This study addresses the role of religion as a cohesive force and tool for the exercise of care and “respons-ability” (Donna Haraway) within the context of the climate crisis and the resulting social and cultural collapse as represented in Octavia Butler's The Parable of the Sower (1993). The argument states that the novel develops a form of “speculative theology” (Nick Eirhear) that wonders about what religion would be capable of doing if, instead of presenting itself as a solution, it presented as a tool that allows human consciousness to “respons-ibly” connect with a collapsing world and focus on the projection of life cycles through the connections between darkness and seeds (instead of life after death). The analysis examines the traditions and imaginaries that nourish the non-anthropocentric religion that is written, preached and ritualized by a young, black and female protagonist; among them, black feminism, the black church and Afrofuturism. This study explores, form a situated perspective, and with the help of a local translation of the novel into Chilean Spanish, the resurgence of an interest in Butler's work within the context of the global COVID pandemic and the threat of extreme climatic events that are common to all human experience within the Anthropocene.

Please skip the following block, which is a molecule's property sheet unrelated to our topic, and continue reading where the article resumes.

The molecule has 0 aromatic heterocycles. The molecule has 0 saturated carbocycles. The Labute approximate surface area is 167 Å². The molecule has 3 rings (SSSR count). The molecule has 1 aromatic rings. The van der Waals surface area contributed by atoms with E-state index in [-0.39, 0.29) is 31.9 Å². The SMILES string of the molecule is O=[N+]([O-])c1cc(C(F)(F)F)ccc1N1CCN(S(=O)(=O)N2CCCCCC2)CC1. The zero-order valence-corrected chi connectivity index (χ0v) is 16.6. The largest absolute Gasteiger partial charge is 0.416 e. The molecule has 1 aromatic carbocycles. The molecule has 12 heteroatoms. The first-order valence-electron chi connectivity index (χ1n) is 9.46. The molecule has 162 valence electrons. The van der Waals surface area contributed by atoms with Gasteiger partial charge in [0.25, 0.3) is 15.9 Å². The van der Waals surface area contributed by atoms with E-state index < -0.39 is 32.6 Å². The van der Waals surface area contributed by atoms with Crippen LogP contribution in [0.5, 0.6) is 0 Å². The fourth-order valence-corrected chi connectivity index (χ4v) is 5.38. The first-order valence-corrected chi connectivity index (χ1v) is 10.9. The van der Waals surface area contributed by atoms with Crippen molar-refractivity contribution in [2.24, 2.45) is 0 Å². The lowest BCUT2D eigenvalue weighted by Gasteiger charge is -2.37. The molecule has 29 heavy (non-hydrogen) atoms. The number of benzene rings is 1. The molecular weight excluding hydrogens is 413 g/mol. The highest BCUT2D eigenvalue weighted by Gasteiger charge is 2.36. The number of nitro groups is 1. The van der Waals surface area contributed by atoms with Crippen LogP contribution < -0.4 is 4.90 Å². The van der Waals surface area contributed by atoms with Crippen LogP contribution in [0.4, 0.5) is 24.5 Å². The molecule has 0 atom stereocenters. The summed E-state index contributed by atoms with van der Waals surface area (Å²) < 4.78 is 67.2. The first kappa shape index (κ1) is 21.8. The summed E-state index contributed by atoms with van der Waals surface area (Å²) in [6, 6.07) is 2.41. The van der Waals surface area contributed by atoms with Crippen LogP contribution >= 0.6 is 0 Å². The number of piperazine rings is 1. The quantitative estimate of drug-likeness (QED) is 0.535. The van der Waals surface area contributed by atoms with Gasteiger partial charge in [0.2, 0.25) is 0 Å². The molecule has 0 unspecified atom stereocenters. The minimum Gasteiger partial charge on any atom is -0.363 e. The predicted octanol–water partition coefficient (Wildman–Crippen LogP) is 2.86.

|Translated title of the contribution||Religion, care and climate change in Octavia Butler's Parable of the Sower: Collapse, seed and darkness|
|Number of pages||27|
|Journal||Taller de Letras|
|State||Published - 2023|